At this time of the year it seems like everyone is making lists of the best books of the year, but we thought it would be interesting to talk a little about books that were our least favorite. Most readers end up with a few books each year that they didn't like. Sometimes it's because they thought, based on description of the book, it was a different kind of book. Other times, the book just did not stand up to expectations. Here are our favorite least favorites of the year.
The Paris Apartment
by Lucy Foley
This book was not the thrilling and exciting tale it was marketed as. I didn't find the characters compelling or the plot original. I think the only reason I finished it is that I kept thinking that it had to get better before the end.
The Amazing Adventures of Kavalier & Clay
by Michael Chabon
I had high hopes for this book as the reviews of it were outstanding. However, the characters were flat, I simply never cared about them or their struggles. In many parts the book just drug on, as if the author was more interested in meeting a word quota then in telling a story. I am sad to say that I was not able to finish this book and was very disappointed with it.
by Frank Herbert
I couldn't get past the stagnant prose and boring ruminations by the characters in static scenes. I actually do not have a problem with the main character of Paul Atreides being shown to be a flawed leader and visionary, but the book was unable to pull me into its world and get excited about the story as it was told.
- Greg G.
by Prince Harry
I couldn't even finish this one because I got so bored with it. Which really bummed me out, I was really hyped up for it too! But I guess I just didn't like the writing style or even the content.
Beautiful Bread: Create & Bake Artful Masterpieces
by Theresa Culletto
I know I shouldn’t pick a cookbook as my least favorite book this year, especially since I don’t particularly like to cook! But I was charmed by the beautiful cover of this cookbook, with its sumptuous, golden brown focaccia loaf topped with vivid reds, greens and yellows of artfully arranged veggies . . . so what am I complaining about? Well, come to find out, each page is basically a duplicate of the cover focaccia loaf! Take a basic bread recipe, arrange sliced green pepper, red pepper, yellow pepper, and a few seeds and butter, then bake and repeat -- just remember to re-arrange those veggies into a different flower next time. This bread surely tastes great, but it could all fit on one recipe card. Not book-worthy.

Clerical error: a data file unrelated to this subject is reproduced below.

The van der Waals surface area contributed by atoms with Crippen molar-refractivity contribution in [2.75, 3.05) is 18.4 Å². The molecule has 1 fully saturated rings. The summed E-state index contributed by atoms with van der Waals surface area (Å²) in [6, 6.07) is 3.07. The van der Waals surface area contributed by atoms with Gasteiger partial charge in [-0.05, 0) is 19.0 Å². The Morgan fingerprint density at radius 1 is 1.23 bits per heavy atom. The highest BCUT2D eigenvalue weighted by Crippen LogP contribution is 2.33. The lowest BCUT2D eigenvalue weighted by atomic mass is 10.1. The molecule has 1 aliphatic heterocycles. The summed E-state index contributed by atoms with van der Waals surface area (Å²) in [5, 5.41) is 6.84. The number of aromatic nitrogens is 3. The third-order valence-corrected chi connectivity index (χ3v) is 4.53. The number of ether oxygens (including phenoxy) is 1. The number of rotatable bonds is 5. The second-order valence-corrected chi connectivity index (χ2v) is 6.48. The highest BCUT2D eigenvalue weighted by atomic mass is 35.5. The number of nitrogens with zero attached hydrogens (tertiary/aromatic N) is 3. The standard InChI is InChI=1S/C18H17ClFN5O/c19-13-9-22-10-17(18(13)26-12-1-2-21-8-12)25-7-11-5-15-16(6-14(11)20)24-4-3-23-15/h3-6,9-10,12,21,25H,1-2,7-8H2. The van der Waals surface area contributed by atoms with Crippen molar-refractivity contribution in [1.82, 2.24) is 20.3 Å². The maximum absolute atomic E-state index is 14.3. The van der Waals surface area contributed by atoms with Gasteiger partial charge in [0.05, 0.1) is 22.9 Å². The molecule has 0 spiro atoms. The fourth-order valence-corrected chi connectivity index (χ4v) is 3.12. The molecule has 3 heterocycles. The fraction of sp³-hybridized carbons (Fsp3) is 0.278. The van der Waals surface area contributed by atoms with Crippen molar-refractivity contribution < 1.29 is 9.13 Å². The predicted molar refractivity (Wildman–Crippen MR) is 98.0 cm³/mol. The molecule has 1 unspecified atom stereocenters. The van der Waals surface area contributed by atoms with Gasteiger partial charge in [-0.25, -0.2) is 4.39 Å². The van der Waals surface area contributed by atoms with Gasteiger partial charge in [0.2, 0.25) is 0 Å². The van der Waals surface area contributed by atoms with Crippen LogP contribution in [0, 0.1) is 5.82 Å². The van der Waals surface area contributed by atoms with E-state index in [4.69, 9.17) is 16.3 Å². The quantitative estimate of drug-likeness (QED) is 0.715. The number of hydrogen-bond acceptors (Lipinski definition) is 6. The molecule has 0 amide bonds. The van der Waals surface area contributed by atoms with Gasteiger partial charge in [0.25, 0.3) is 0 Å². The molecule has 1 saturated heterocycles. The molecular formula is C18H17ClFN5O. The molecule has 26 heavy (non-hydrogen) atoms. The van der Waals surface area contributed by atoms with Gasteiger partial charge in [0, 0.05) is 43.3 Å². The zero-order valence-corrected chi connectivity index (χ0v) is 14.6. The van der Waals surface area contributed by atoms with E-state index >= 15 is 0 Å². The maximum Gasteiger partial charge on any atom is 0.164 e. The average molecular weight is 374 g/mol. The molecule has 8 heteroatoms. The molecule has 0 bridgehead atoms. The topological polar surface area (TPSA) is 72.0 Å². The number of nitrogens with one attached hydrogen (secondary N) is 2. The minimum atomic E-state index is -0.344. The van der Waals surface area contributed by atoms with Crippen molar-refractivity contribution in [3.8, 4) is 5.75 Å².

The Ashes of London
by Andrew Taylor
This is an historical thriller is set during the time of the Great Fire of London, written by a best-selling author. The book has good reviews. It should have been right up my alley. I can't say why I didn't finish it. The book just never caught traction for me. I am going to blame myself and not the book. I am determined to give it another try in the future.
The Cloisters: A Novel
by Katy Hays
is one of those books I checked out with high hopes. It seemed to have everything going for it: Tarot! Medieval art! Intrigue! Mysterious museums! Alas, the author’s prose fell flat. Katy Hays knows her stuff – she has a Ph.D. in Art History – but The Cloisters didn’t have the effortless, sparkling prose (I’m looking at you, Donna Tartt!) I look for in my novels. Sadly, I lost interest early on, and the book never rekindled my interest. I have read worse, but The Cloisters didn’t do it for me.
by Margret Rey, H.A. Rey (Illustrator)
This is the story of a dachshund that is cute but boring to me.
by Colleen Hoover
The overall concept of the book I really enjoyed, and I guess I liked the twist. What made me dislike it, however, was the ending. Without spoiling anything, I think the main character made the wrong decision in the end. I feel the book would have been fine just on its own without the twist.
“You Just Need to Lose Weight” and 19 Other Myths About Fat People
by Aubrey Gordon
This book does deliver on the promise of its title: it provides a list of “conventional wisdom” assertions that further anti-fat bias, countered with information from medical and social research. Unfortunately, the scope of these myths is uneven—some are quite pointed and concrete, while others are rather vague. And as some of these 20 myths are similar to others, while Gordon makes a lot of good points, she has a tendency to belabor them.
About the Author
Katherine is the Social Media Coordinator and has been working at EPL since 2008. She loves books, especially ones with unique plots and those written so well that she can't put them down.